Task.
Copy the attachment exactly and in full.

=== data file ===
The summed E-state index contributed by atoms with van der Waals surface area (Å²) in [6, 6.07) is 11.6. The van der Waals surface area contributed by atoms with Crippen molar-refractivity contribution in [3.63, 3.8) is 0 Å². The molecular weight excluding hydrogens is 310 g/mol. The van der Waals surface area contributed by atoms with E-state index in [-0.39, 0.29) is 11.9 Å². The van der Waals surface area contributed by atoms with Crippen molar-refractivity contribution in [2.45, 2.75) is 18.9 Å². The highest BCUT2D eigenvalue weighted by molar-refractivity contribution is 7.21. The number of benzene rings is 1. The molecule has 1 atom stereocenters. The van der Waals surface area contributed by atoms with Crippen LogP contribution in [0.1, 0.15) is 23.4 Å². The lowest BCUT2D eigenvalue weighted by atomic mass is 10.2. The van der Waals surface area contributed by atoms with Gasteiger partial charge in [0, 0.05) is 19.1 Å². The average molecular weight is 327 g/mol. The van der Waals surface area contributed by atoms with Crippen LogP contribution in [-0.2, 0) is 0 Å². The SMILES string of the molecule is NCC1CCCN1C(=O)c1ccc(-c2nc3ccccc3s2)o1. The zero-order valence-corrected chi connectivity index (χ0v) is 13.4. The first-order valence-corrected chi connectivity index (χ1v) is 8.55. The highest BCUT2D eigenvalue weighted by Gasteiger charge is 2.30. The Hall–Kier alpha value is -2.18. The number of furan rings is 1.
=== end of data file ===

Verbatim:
The summed E-state index contributed by atoms with van der Waals surface area (Å²) in [6, 6.07) is 11.6. The van der Waals surface area contributed by atoms with Crippen molar-refractivity contribution in [3.63, 3.8) is 0 Å². The molecular weight excluding hydrogens is 310 g/mol. The van der Waals surface area contributed by atoms with E-state index in [-0.39, 0.29) is 11.9 Å². The van der Waals surface area contributed by atoms with Crippen molar-refractivity contribution in [2.45, 2.75) is 18.9 Å². The highest BCUT2D eigenvalue weighted by molar-refractivity contribution is 7.21. The number of benzene rings is 1. The molecule has 1 atom stereocenters. The van der Waals surface area contributed by atoms with Crippen LogP contribution in [0.1, 0.15) is 23.4 Å². The lowest BCUT2D eigenvalue weighted by atomic mass is 10.2. The van der Waals surface area contributed by atoms with Gasteiger partial charge in [0, 0.05) is 19.1 Å². The average molecular weight is 327 g/mol. The van der Waals surface area contributed by atoms with Crippen LogP contribution in [-0.2, 0) is 0 Å². The SMILES string of the molecule is NCC1CCCN1C(=O)c1ccc(-c2nc3ccccc3s2)o1. The zero-order valence-corrected chi connectivity index (χ0v) is 13.4. The first-order valence-corrected chi connectivity index (χ1v) is 8.55. The highest BCUT2D eigenvalue weighted by Gasteiger charge is 2.30. The Hall–Kier alpha value is -2.18. The number of furan rings is 1.